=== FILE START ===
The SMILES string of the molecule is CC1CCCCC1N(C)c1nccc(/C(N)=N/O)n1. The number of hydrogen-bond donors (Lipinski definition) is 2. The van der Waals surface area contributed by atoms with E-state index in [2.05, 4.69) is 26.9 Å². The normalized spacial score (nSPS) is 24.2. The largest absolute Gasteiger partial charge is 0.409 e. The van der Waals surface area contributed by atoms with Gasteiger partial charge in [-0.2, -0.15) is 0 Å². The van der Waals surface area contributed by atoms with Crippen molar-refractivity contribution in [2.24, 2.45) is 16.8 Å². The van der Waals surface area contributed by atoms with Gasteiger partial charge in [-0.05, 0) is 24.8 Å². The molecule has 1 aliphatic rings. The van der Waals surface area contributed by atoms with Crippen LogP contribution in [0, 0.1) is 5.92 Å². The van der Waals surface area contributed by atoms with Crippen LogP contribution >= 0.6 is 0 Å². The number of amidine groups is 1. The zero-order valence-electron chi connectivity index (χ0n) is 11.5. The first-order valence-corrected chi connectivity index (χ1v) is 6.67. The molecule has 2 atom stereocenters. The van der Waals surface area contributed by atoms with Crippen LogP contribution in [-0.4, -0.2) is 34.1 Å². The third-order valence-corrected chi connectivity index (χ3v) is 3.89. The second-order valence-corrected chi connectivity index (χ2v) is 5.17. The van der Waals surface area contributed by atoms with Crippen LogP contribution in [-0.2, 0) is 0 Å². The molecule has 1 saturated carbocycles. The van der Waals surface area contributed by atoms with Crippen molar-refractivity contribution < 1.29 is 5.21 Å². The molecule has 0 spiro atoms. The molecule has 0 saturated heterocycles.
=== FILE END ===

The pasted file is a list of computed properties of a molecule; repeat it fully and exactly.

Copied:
The SMILES string of the molecule is CC1CCCCC1N(C)c1nccc(/C(N)=N/O)n1. The number of hydrogen-bond donors (Lipinski definition) is 2. The van der Waals surface area contributed by atoms with E-state index in [2.05, 4.69) is 26.9 Å². The normalized spacial score (nSPS) is 24.2. The largest absolute Gasteiger partial charge is 0.409 e. The van der Waals surface area contributed by atoms with Gasteiger partial charge in [-0.2, -0.15) is 0 Å². The van der Waals surface area contributed by atoms with Crippen molar-refractivity contribution in [2.24, 2.45) is 16.8 Å². The van der Waals surface area contributed by atoms with Gasteiger partial charge in [-0.05, 0) is 24.8 Å². The molecule has 1 aliphatic rings. The van der Waals surface area contributed by atoms with Crippen LogP contribution in [0, 0.1) is 5.92 Å². The van der Waals surface area contributed by atoms with Crippen LogP contribution >= 0.6 is 0 Å². The number of amidine groups is 1. The zero-order valence-electron chi connectivity index (χ0n) is 11.5. The first-order valence-corrected chi connectivity index (χ1v) is 6.67. The molecule has 2 atom stereocenters. The van der Waals surface area contributed by atoms with Crippen LogP contribution in [-0.4, -0.2) is 34.1 Å². The third-order valence-corrected chi connectivity index (χ3v) is 3.89. The second-order valence-corrected chi connectivity index (χ2v) is 5.17. The van der Waals surface area contributed by atoms with Crippen LogP contribution in [-0.2, 0) is 0 Å². The molecule has 1 saturated carbocycles. The van der Waals surface area contributed by atoms with Crippen molar-refractivity contribution < 1.29 is 5.21 Å². The molecule has 0 spiro atoms. The molecule has 0 saturated heterocycles.